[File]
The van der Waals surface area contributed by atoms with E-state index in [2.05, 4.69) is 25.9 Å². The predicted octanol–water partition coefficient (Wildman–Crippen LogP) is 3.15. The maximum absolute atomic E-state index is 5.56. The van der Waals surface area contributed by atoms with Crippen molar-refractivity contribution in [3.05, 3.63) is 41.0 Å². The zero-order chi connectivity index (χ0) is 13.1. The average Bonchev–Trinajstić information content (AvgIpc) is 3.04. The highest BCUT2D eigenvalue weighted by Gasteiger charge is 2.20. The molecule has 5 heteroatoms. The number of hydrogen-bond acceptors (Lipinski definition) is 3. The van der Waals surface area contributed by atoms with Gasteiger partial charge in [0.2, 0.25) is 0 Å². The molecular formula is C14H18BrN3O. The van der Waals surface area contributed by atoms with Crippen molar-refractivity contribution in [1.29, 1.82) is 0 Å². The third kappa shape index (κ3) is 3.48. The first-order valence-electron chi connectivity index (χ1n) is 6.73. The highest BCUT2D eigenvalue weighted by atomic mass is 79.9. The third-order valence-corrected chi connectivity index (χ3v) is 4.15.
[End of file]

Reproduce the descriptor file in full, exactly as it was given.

The van der Waals surface area contributed by atoms with E-state index in [2.05, 4.69) is 25.9 Å². The predicted octanol–water partition coefficient (Wildman–Crippen LogP) is 3.15. The maximum absolute atomic E-state index is 5.56. The van der Waals surface area contributed by atoms with Crippen molar-refractivity contribution in [3.05, 3.63) is 41.0 Å². The zero-order chi connectivity index (χ0) is 13.1. The average Bonchev–Trinajstić information content (AvgIpc) is 3.04. The highest BCUT2D eigenvalue weighted by Gasteiger charge is 2.20. The molecule has 5 heteroatoms. The number of hydrogen-bond acceptors (Lipinski definition) is 3. The van der Waals surface area contributed by atoms with Gasteiger partial charge in [0.2, 0.25) is 0 Å². The molecular formula is C14H18BrN3O. The van der Waals surface area contributed by atoms with Crippen molar-refractivity contribution in [1.29, 1.82) is 0 Å². The third kappa shape index (κ3) is 3.48. The first-order valence-electron chi connectivity index (χ1n) is 6.73. The highest BCUT2D eigenvalue weighted by atomic mass is 79.9. The third-order valence-corrected chi connectivity index (χ3v) is 4.15.